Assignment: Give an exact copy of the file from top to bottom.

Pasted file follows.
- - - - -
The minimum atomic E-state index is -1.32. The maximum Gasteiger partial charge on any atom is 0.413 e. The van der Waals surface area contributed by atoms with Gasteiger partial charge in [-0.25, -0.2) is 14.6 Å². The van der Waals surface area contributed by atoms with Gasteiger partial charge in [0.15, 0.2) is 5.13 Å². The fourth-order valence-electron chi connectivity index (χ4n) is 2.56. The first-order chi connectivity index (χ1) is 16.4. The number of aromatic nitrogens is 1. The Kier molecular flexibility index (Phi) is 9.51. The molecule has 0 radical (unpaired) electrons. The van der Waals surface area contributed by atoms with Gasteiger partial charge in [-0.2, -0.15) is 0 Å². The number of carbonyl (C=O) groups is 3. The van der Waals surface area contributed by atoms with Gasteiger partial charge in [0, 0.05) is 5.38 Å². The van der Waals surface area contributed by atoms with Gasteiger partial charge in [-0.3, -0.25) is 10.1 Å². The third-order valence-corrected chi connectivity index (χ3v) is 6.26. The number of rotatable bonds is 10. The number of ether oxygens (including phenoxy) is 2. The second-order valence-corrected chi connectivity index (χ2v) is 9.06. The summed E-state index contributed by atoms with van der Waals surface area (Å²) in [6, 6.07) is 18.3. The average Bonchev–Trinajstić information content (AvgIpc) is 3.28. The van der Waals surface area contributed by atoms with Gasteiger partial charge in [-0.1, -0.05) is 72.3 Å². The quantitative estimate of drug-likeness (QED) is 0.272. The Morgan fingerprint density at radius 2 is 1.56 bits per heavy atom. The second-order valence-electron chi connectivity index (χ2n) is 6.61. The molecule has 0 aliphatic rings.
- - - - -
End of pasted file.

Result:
The minimum atomic E-state index is -1.32. The maximum Gasteiger partial charge on any atom is 0.413 e. The van der Waals surface area contributed by atoms with Gasteiger partial charge in [-0.25, -0.2) is 14.6 Å². The van der Waals surface area contributed by atoms with Gasteiger partial charge in [0.15, 0.2) is 5.13 Å². The fourth-order valence-electron chi connectivity index (χ4n) is 2.56. The first-order chi connectivity index (χ1) is 16.4. The number of aromatic nitrogens is 1. The Kier molecular flexibility index (Phi) is 9.51. The molecule has 0 radical (unpaired) electrons. The van der Waals surface area contributed by atoms with Gasteiger partial charge in [-0.2, -0.15) is 0 Å². The number of carbonyl (C=O) groups is 3. The van der Waals surface area contributed by atoms with Gasteiger partial charge in [0, 0.05) is 5.38 Å². The van der Waals surface area contributed by atoms with Gasteiger partial charge in [-0.3, -0.25) is 10.1 Å². The third-order valence-corrected chi connectivity index (χ3v) is 6.26. The number of rotatable bonds is 10. The number of ether oxygens (including phenoxy) is 2. The second-order valence-corrected chi connectivity index (χ2v) is 9.06. The summed E-state index contributed by atoms with van der Waals surface area (Å²) in [6, 6.07) is 18.3. The average Bonchev–Trinajstić information content (AvgIpc) is 3.28. The van der Waals surface area contributed by atoms with Gasteiger partial charge in [-0.1, -0.05) is 72.3 Å². The quantitative estimate of drug-likeness (QED) is 0.272. The Morgan fingerprint density at radius 2 is 1.56 bits per heavy atom. The second-order valence-electron chi connectivity index (χ2n) is 6.61. The molecule has 0 aliphatic rings.